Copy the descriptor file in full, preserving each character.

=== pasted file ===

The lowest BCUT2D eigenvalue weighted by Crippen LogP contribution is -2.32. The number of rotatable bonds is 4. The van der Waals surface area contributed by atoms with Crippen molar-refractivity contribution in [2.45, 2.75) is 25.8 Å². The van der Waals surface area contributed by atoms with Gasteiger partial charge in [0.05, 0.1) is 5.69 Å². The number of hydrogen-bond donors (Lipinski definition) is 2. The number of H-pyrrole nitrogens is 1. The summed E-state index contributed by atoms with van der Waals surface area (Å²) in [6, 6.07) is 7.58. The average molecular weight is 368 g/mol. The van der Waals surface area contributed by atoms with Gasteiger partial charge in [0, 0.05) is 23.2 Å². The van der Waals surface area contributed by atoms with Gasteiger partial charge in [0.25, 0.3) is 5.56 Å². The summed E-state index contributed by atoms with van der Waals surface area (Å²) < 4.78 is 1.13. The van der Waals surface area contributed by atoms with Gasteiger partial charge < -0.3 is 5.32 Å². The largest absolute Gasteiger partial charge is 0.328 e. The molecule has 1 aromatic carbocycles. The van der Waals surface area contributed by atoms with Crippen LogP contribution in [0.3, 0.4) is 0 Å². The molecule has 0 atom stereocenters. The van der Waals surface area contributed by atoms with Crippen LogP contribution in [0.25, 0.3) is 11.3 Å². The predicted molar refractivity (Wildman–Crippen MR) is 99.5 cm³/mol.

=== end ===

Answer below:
The lowest BCUT2D eigenvalue weighted by Crippen LogP contribution is -2.32. The number of rotatable bonds is 4. The van der Waals surface area contributed by atoms with Crippen molar-refractivity contribution in [2.45, 2.75) is 25.8 Å². The van der Waals surface area contributed by atoms with Gasteiger partial charge in [0.05, 0.1) is 5.69 Å². The number of hydrogen-bond donors (Lipinski definition) is 2. The number of H-pyrrole nitrogens is 1. The summed E-state index contributed by atoms with van der Waals surface area (Å²) in [6, 6.07) is 7.58. The average molecular weight is 368 g/mol. The van der Waals surface area contributed by atoms with Gasteiger partial charge in [0, 0.05) is 23.2 Å². The van der Waals surface area contributed by atoms with Gasteiger partial charge in [0.25, 0.3) is 5.56 Å². The summed E-state index contributed by atoms with van der Waals surface area (Å²) < 4.78 is 1.13. The van der Waals surface area contributed by atoms with Gasteiger partial charge < -0.3 is 5.32 Å². The largest absolute Gasteiger partial charge is 0.328 e. The molecule has 1 aromatic carbocycles. The van der Waals surface area contributed by atoms with Crippen LogP contribution in [0.3, 0.4) is 0 Å². The molecule has 0 atom stereocenters. The van der Waals surface area contributed by atoms with Crippen LogP contribution in [0.25, 0.3) is 11.3 Å². The predicted molar refractivity (Wildman–Crippen MR) is 99.5 cm³/mol.